The Working Group recommends combining the concepts of "indications for use" and "intended use" and then calling the combined concepts "intended use". They further recommend only certain characteristics be included under the term “intended use” so that modifications that are currently considered to be only changes in “indications for use” are not in the future construed as changes in “intended use”.
CDG comments: Thirty years of device submissions and regulation are built upon the phrases "intended use" and "indications for use". To reshuffle the definitions now will only cause new confusion but could also create a large backlog of additional 510(k)s that would not normally have to be submitted.
An unambiguous definition of "intended use" and exactly how it differs from "indications for use" is what CDG believes is required. For non-IVDs we recommend the term "intended use" be defined to mean the purpose (such as treatment or diagnosis) or function (such as provide support or stabilize) of the device and that the intended use be clearly set forth in the 510(k) rather than rely on a reviewer's interpretation of the labeling. We would like to see an "intended use" statement form like the "indications for use" form included in the 510(k) required documentation.
Currently, a new 510(k) is not required for the addition of a new indication that does not raise new questions of safety or effectiveness. If the terms are combined, will we end with ten times more 510(k) submissions every year? At the present time, we look for a predicate device that has the same intended use and similar indications for use; if the terms are combined, what will constitute a legitimate predicate?
Amend the Act to provide agency with authority to consider off-label use
It has been known to happen that a manufacturer identifies an easy-to-get-cleared intended use for a device, knowing full-well the device will be used for another purpose or even promoting it for that purpose. But it happens we live in a legal society where, although we may contemplate a crime, we aren't guilty until we commit it.
Working Group recommendations
The Working Group recommends seeking an amendment to the Food, Drug, and Cosmetic Act (Act) so that FDA can consider the possibility of off-label use when reviewing a 510(k) and even force the submitter to change the intended use.
CDG Comment: FDA doesn't regulate medical practice (read the Belmont Report), so if a physician uses a device off-label it is between him, his professional society, and his malpractice insurance. And CDRH already has the authority to clear a device as "substantially equivalent with limitations", meaning the labeling has to contain a statement that there is no data for likely unintended uses.
But giving a reviewer the authority to force an intended use on the submitter confuses the roles of reviewer and submitter and pretends the reviewer is a mind-reader. And as a submitter, you may be forced into a regulatory pathway you don't want, or forced into gathering literature or clinical data you can't afford.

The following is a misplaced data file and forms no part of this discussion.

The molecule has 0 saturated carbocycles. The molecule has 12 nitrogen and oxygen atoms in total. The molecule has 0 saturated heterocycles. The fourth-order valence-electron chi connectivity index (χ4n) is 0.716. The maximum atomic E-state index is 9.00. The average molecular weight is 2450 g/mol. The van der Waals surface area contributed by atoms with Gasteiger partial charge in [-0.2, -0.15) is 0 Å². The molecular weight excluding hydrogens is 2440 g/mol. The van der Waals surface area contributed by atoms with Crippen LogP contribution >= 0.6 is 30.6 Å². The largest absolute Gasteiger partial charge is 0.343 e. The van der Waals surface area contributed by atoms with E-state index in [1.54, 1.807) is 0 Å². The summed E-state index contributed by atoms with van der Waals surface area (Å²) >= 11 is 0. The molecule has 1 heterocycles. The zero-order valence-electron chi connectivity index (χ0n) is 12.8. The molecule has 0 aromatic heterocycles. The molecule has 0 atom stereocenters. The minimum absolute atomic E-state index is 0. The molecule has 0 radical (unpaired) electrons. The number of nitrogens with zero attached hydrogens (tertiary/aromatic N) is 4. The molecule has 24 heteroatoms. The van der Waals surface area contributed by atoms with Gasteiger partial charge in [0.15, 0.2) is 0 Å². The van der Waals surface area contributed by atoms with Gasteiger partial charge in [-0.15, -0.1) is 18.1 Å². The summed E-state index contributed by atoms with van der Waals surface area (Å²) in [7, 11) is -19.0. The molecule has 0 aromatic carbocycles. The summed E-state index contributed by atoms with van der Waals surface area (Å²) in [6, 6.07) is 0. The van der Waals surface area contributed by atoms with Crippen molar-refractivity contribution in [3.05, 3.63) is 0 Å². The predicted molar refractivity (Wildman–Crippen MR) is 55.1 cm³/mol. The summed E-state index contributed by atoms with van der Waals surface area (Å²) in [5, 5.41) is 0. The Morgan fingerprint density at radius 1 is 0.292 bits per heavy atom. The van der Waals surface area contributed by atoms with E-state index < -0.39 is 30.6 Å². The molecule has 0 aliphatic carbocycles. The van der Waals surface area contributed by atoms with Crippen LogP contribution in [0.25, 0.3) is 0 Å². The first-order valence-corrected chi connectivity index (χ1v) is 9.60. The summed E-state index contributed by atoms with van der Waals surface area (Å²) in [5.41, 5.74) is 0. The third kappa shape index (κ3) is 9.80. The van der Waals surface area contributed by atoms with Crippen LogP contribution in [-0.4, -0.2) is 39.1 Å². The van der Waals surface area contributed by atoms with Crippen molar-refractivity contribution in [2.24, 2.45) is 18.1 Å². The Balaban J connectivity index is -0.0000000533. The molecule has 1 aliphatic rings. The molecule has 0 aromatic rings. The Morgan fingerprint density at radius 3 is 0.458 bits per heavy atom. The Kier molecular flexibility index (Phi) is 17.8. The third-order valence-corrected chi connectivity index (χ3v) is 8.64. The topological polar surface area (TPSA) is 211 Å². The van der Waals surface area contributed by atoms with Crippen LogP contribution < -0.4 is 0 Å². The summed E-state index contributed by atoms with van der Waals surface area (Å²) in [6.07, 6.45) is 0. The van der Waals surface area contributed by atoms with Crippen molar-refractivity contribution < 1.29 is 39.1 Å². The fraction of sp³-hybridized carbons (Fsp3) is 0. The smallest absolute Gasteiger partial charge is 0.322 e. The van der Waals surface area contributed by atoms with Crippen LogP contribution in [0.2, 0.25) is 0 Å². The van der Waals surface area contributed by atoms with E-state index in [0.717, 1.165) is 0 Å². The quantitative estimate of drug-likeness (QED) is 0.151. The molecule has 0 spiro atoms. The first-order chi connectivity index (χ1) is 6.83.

Questions of safety or effectiveness
Here are the reviewer's steps toward clearing a 510(k) submission: 1) determine if the device under review has the same intended use as the predicate device, 2) if so, determine the device has the same technological characteristics as the predicate device, 3) if not, determine if the technological differences raise new questions of safety or effectiveness. If there are none, the device is substantially equivalent (SE) to the predicate and the 510(k) is cleared.
The Working Group recommends the agency develop a core list of technological characteristics that, when different, are likely to raise new new questions of safety or effectiveness.
CDG Comment: The recommended core list will be helpful even in the early stages of device design and development. Some of the technologies identified may be addressable in literature reviews, but others may require animal studies or even human studies. The ability of the manufacturer to predict the downstream consequences of a design change will allow them to plan better and design more wisely.
Finding 2: CDRH's current practice allows for the use of some types of predicates that may not be appropriate
One quarter of 510(k) submissions rely on predicates more than five years old
Predicate age is not, in and of itself, a concern. Using an older predicate may be appropriate for mature technologies. But in many cases device performance has improved dramatically and older predicates are widely recognized as substandard. The Working Group felt that submitters sometimes cited poorly performing predicates, including predicates that had been withdrawn from the market.
In 2009, 29% of the predicates cited were devices not registered and listed in FDA's Establishment Registration & Device Listing database. In most cases the predicate itself was cleared through the 510(k) process and was not required to have an independent showing of safety and effectiveness. Because the agency does not have the technological infrastructure to trace a device backwards to arrive at the "original" predicate for the intended use the reviewer is unable to trace the predicate's pedigree.